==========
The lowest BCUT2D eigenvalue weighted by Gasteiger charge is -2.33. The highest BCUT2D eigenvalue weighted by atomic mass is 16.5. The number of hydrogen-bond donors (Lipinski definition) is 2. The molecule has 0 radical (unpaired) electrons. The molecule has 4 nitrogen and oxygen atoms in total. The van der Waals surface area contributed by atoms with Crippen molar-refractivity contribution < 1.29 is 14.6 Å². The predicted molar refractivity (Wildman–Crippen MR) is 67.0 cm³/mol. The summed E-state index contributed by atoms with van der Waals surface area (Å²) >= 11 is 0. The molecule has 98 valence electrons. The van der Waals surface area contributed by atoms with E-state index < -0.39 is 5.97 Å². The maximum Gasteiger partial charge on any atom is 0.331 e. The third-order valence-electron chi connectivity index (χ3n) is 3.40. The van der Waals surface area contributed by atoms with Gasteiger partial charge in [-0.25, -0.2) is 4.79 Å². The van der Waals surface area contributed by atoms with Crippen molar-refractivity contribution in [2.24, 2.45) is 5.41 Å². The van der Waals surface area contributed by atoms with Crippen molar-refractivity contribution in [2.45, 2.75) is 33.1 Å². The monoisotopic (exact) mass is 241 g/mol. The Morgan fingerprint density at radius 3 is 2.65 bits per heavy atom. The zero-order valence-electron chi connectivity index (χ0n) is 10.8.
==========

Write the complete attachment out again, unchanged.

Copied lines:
The lowest BCUT2D eigenvalue weighted by Gasteiger charge is -2.33. The highest BCUT2D eigenvalue weighted by atomic mass is 16.5. The number of hydrogen-bond donors (Lipinski definition) is 2. The molecule has 0 radical (unpaired) electrons. The molecule has 4 nitrogen and oxygen atoms in total. The van der Waals surface area contributed by atoms with Crippen molar-refractivity contribution < 1.29 is 14.6 Å². The predicted molar refractivity (Wildman–Crippen MR) is 67.0 cm³/mol. The summed E-state index contributed by atoms with van der Waals surface area (Å²) >= 11 is 0. The molecule has 98 valence electrons. The van der Waals surface area contributed by atoms with E-state index < -0.39 is 5.97 Å². The maximum Gasteiger partial charge on any atom is 0.331 e. The third-order valence-electron chi connectivity index (χ3n) is 3.40. The van der Waals surface area contributed by atoms with Gasteiger partial charge in [-0.25, -0.2) is 4.79 Å². The van der Waals surface area contributed by atoms with Crippen molar-refractivity contribution in [2.24, 2.45) is 5.41 Å². The van der Waals surface area contributed by atoms with Crippen molar-refractivity contribution in [2.45, 2.75) is 33.1 Å². The monoisotopic (exact) mass is 241 g/mol. The Morgan fingerprint density at radius 3 is 2.65 bits per heavy atom. The zero-order valence-electron chi connectivity index (χ0n) is 10.8.